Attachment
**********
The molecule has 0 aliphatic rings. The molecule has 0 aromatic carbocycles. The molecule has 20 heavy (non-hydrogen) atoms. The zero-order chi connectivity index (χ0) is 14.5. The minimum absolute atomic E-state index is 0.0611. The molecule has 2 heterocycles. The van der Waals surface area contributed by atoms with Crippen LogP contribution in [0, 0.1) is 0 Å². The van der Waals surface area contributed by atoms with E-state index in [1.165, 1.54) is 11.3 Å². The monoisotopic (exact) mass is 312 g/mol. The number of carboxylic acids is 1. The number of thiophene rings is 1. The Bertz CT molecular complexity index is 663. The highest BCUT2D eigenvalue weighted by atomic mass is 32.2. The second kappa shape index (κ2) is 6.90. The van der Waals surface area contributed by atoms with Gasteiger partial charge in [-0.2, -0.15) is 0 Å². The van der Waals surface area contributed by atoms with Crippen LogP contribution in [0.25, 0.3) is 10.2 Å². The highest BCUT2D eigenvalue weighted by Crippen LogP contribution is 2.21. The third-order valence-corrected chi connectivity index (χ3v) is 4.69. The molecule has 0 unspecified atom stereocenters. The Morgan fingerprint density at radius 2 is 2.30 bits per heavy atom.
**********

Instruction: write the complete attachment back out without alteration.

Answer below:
The molecule has 0 aliphatic rings. The molecule has 0 aromatic carbocycles. The molecule has 20 heavy (non-hydrogen) atoms. The zero-order chi connectivity index (χ0) is 14.5. The minimum absolute atomic E-state index is 0.0611. The molecule has 2 heterocycles. The van der Waals surface area contributed by atoms with Crippen LogP contribution in [0, 0.1) is 0 Å². The van der Waals surface area contributed by atoms with E-state index in [1.165, 1.54) is 11.3 Å². The monoisotopic (exact) mass is 312 g/mol. The number of carboxylic acids is 1. The number of thiophene rings is 1. The Bertz CT molecular complexity index is 663. The highest BCUT2D eigenvalue weighted by atomic mass is 32.2. The second kappa shape index (κ2) is 6.90. The van der Waals surface area contributed by atoms with Gasteiger partial charge in [-0.2, -0.15) is 0 Å². The van der Waals surface area contributed by atoms with Crippen LogP contribution in [0.25, 0.3) is 10.2 Å². The highest BCUT2D eigenvalue weighted by Crippen LogP contribution is 2.21. The third-order valence-corrected chi connectivity index (χ3v) is 4.69. The molecule has 0 unspecified atom stereocenters. The Morgan fingerprint density at radius 2 is 2.30 bits per heavy atom.